Love is a song that threads its way through our lives from beginning to end, but did you ever try to find a song? You just know when you're hearing a song, and you just know when you're experiencing deep love, but you can't find either one. The song is a process. It weaves its way through the vocal cords and through the air molecules, but neither the vibrations, nor the ears that hear them, nor the voice that produces them, is the song. You can write notes on paper to suggest a song, but the notes are not the song. A song is a process that cannot be the same twice. Even if you hear a recorded song twice in succession, there are two different songs because you yourself have changed slightly between hearings. A song is a participatory, unrepeatable process. And so is love.

Love and songs hide in the cracks of the universe--not only between the atoms, but between the betweens, in the realm of quality, not quantity--in the unmanifest (which is nowhere). Love and songs must and do express themselves using time and space, but they can be neither found nor captured in time and space.

If no one were looking for love, our world be in sad shape, some might say. But our world already is in sad shape precisely because so many people are on this quest which seems so laudable and reasonable until you examine the results of it. The problem with looking for love is that it is the me that wants it. The me wants love in the form of pleasure, money, status, fame, and any number of other forms. And if the me wants these things badly enough, the me will get them. Unfortunately, all the me gets is the forms and not the love. The me grabs for the beautiful flame and gets only hot ashes. Love eludes the me always, because the me is somewhere, and love is nowhere--they can never meet.

Is there no way, then, to find love? Is there no solution to this dilemma? Probably not. However, it is a simple fact that anyone can love. It is one of our inalienable rights as humans to love and to give. Perhaps life could not even exist without this process. There is an electricity generated in the action of love that is as real as that which powers a train or lights a reading lamp. As with electricity, no one really knows what love is nor where it comes from, but we do know we can channel both electricity and love through conduits. Properly channeled electricity can transform our environment, and properly channeled love can transform the quality of our lives.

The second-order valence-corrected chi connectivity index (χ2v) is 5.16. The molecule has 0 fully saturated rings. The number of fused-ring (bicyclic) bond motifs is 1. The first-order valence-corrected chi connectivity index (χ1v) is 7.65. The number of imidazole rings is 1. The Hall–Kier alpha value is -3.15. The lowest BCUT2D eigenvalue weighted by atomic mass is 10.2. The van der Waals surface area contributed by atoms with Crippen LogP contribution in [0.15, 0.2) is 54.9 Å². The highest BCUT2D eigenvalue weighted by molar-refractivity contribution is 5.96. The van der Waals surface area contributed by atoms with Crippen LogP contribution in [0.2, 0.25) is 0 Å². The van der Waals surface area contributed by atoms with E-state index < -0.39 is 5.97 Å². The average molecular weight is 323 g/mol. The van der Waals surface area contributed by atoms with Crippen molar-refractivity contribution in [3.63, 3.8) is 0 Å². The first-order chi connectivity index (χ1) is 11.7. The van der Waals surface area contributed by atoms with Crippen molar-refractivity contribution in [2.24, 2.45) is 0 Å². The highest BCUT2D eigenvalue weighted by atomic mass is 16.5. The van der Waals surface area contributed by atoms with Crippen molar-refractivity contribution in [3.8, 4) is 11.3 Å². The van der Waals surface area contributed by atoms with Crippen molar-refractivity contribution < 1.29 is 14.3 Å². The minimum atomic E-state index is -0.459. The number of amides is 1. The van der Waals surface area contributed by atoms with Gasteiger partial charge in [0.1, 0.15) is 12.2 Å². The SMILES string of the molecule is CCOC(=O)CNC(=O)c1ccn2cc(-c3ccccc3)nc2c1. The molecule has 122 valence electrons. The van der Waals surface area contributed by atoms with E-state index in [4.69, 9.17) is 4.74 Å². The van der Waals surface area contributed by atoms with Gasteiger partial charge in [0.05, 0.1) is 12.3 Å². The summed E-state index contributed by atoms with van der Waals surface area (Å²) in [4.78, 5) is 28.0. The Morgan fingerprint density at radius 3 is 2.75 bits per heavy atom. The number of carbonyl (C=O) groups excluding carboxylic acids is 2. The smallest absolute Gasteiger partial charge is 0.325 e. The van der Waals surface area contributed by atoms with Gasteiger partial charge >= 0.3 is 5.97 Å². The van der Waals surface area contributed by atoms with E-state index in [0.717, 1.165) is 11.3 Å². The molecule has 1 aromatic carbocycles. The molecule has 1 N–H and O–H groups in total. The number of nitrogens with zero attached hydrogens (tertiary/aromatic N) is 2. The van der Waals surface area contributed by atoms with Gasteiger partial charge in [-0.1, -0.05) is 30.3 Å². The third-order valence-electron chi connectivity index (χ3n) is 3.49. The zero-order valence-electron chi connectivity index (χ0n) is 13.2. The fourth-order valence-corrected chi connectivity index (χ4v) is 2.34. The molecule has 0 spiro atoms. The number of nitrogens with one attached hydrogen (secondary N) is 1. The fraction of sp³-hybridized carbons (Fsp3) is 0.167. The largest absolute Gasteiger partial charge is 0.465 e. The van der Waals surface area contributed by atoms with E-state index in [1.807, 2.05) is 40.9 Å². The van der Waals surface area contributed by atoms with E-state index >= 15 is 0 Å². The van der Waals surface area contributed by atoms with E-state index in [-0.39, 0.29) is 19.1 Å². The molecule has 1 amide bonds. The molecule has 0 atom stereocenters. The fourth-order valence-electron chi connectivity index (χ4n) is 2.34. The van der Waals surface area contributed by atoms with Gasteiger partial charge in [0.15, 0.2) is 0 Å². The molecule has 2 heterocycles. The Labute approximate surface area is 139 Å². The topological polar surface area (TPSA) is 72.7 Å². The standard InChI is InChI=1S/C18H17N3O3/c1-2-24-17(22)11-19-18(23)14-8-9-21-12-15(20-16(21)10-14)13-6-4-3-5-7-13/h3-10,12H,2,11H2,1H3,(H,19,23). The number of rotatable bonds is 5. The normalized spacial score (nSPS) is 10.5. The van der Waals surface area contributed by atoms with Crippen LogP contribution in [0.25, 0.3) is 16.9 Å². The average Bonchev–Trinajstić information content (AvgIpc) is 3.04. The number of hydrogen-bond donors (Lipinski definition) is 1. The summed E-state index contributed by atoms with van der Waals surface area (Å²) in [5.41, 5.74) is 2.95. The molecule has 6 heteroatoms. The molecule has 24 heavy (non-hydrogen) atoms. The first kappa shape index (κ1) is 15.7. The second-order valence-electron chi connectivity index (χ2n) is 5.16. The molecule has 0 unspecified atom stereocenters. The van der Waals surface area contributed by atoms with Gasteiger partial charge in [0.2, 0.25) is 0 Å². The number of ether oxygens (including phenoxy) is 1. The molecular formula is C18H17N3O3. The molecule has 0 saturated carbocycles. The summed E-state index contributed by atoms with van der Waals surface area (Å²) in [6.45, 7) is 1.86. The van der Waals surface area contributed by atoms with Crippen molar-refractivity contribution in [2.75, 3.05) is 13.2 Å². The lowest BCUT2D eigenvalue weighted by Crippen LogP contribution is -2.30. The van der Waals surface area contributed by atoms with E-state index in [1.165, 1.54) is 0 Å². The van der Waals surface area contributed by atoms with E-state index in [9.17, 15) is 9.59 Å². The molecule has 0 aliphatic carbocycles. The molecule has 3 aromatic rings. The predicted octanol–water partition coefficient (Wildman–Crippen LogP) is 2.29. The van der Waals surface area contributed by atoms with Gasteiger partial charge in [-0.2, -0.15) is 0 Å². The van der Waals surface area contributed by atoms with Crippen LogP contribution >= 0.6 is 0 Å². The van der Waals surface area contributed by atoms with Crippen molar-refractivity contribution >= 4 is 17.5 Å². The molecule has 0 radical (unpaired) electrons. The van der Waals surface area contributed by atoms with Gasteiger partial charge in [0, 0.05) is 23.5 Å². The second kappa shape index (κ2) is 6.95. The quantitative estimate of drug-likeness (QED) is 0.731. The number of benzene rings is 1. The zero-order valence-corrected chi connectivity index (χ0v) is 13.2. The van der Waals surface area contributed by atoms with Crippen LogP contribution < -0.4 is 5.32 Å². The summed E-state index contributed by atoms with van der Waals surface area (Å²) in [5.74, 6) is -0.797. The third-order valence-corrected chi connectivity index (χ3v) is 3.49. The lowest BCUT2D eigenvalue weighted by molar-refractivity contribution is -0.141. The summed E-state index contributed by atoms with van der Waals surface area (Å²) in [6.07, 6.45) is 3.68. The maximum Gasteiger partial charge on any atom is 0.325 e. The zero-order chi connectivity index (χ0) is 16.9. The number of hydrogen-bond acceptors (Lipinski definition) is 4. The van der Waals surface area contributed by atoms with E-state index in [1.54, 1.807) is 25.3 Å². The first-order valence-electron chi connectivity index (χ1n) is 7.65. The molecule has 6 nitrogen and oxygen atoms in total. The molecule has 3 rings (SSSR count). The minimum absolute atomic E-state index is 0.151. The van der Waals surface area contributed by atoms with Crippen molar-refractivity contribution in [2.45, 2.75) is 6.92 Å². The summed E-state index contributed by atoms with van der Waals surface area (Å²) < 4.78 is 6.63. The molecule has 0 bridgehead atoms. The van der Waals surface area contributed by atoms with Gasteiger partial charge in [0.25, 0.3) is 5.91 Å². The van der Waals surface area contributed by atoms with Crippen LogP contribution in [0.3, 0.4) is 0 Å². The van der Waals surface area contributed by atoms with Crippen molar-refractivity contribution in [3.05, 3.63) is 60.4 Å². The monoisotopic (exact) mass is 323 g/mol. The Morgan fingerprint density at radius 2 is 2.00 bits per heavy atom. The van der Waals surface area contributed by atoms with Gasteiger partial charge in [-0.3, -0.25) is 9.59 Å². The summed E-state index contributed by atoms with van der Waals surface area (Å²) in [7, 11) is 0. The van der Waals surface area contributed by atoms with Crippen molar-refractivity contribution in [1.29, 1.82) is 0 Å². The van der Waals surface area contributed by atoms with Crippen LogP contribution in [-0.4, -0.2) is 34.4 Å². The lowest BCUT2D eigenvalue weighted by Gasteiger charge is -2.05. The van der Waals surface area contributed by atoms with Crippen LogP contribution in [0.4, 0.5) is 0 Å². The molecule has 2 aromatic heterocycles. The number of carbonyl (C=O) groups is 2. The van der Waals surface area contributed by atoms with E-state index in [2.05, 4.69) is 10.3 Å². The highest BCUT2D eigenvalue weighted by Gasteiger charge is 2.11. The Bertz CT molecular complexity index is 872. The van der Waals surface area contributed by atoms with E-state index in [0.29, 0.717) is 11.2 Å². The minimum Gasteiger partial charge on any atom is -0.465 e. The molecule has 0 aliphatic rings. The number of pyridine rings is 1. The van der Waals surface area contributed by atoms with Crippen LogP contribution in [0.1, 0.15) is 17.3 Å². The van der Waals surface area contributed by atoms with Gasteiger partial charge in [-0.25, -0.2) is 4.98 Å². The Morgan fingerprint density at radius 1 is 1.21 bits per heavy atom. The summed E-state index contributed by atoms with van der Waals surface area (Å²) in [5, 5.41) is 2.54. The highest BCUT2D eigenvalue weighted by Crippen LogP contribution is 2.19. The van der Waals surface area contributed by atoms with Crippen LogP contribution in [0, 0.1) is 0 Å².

It seems that love is most vibrant in us when we forget ourselves. Self-forgetfulness is recommended by most religions as a way to peace and enlightenment. Knowing this, spiritual aspirants try to forget themselves, hoping peace and enlightenment will come. Catch number one here is that they cannot forget that they are forgetting themselves, so they are still caught in the me. There is no catch number two.

When we grow weary of looking for love and finding only its ashes and its forms, we may suddenly give up the search. When we have been bitten by our greed and have had our very health impaired by our search for love, we stop our hurried quest one day and look within--not within the me, but within the cracks of the universe. We may not see anything, but we feel something--we hear a song. We feel a change in ourselves, a new perspective from nowhere. We haven't asked for it. We just stop searching and there it is. That is love, sneaking into our lives from the cracks between the betweens. We were never away from love, but we could never find it. We wore ourselves out like the man who ran around the streets of the village searching for some air to breathe. He wasted much air to do his searching, but he never found air.

Listen to the silence if you would hear the song of love. Love may catch you between bites of an apple or while you are cleaning the toilet. You live in it always, but you can never find it, capture it, preserve it, or explain it--you might as well try to build a rose with a hammer and nails. Just wait, and listen, and watch, and work--and one day when the time is right, a rose appears on the bush. This rose is rooted in the cracks of the universe, and so is love, and so are you.


"Splashes and Breezes" Part 1